Women in Science: GV Krishnaveni is on a mission to examine effects of early stress on adult health
Epidemiologist GV Krishnaveni is examining how stress in early life leads to non-communicable illnesses in adulthood | The Life of Science | #FirstCulture
Editor's note: Starting National Science Day 2018, The Life of Science and Firstpost bring you a series profiling Indian women in Science. The challenges in Indian scientific life are many — more so for women taking up this path. This series honours those who beat the odds and serve as inspirations for the next generation of Indian science — a generation that is slowly and surely on its way to becoming gender equal.
By Rahul M
Ghattu V Krishnaveni | 44 | Epidemiologist | CSI Holdsworth Memorial Hospital, Mysuru
A young girl anxiously narrated how she and her friends escaped a group of hooligans during a night trek in the hills of Mysuru. Two people faced the girl, maintaining neutral expressions as she recounted the incident. Meanwhile, GV Krishnaveni and two of her colleagues gauged the girl’s mental state by examining her cardiovascular parameters through an apparatus connected to her left wrist.
GV Krishnaveni is India’s leading expert on investigating how improper nutrition in the womb leads to non-communicable diseases. She has recently expanded her research to include stress in young adults.
The experiment I was witnessing went something like this: First, the girl’s saliva sample was taken so that the level of the stress hormone (cortisol) in it could be measured. Then, the girl was asked to relax to some soothing music. After this, she was put through a set of ‘stressors’ — beginning with being asked to narrate a fictional, stressful story and then instructed to quickly solve some arithmetic problems. At the end, another saliva sample was taken to measure the stress through cortisol levels.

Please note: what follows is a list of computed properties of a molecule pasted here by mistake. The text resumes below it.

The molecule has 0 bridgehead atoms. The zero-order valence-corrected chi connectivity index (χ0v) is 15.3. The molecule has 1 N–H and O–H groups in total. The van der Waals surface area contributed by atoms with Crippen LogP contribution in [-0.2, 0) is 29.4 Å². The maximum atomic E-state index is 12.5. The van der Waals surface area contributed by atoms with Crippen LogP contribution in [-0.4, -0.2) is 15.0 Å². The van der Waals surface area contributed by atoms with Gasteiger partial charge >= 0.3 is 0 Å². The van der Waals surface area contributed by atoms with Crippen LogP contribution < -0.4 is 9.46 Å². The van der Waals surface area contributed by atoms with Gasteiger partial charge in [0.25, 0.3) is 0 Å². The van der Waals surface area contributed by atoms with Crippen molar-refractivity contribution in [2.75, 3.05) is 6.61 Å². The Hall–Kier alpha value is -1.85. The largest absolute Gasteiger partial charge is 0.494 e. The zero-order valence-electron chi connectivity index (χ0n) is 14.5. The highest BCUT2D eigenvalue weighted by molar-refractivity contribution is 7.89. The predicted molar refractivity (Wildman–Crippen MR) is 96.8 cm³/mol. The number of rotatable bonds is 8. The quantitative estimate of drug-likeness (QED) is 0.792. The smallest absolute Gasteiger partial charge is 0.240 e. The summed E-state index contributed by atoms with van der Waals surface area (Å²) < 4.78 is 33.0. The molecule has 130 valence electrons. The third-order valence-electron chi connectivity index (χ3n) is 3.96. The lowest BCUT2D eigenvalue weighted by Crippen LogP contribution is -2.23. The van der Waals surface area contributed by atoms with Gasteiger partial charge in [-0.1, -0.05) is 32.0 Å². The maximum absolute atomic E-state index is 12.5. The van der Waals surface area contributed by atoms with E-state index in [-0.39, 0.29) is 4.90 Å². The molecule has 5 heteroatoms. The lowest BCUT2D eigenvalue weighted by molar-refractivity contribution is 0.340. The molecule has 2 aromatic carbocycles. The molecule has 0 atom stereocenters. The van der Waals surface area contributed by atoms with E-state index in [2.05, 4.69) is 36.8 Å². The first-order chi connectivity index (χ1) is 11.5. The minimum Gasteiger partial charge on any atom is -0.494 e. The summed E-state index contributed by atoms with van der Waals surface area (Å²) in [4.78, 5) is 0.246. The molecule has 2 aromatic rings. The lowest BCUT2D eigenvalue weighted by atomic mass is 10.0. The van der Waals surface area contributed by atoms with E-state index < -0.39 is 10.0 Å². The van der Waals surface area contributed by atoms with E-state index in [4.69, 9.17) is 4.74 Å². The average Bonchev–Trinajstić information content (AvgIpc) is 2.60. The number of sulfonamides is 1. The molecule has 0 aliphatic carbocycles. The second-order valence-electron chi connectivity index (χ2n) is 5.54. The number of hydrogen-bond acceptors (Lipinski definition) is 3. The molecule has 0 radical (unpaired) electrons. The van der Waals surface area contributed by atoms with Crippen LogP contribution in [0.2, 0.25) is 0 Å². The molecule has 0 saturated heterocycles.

Krishnaveni was trying out the Trier social stress test, a test designed in 1993 in Germany’s University of Trier, to induce and understand stress levels in individuals. “In this test, we ask them to perform in front of strangers. If there are repeated stressful situations, cortisol levels become high and keeps rising as long as they are stressed,” the 44-year-old Krishnaveni explained. “If cortisol remains consistently high, people are likely to develop [non-communicable] diseases — both mental and physical — in the future. This is the hypothesis we are testing now.” Krishnaveni’s research problem is “to look at the role of psychological stress in the development of adult chronic diseases.”
Mentored into public health
The girl we met at the beginning (who was narrating the story of the trek) is one of the volunteers in a series of “pilot” experiments that Krishnaveni’s team has been conducting on young adults. Once the test is finalised, it will be used to understand stress levels among around 600 young adults Krishnaveni has been studying for the last two decades.
Krishnaveni’s relationship with these (approximately) 600 boys and girls started when they were still in the wombs of their mothers. In 1997, she had just passed out of Mysore Medical College, when she saw an advertisement for a research position in Mysuru’s Holdsworth Memorial Hospital. Professor Caroline HD Fall, an epidemiologist from University of Southampton, had been doing research at the hospital since 1993, and was looking for someone to assist her. Krishnaveni applied for the position and soon joined Fall in her investigations.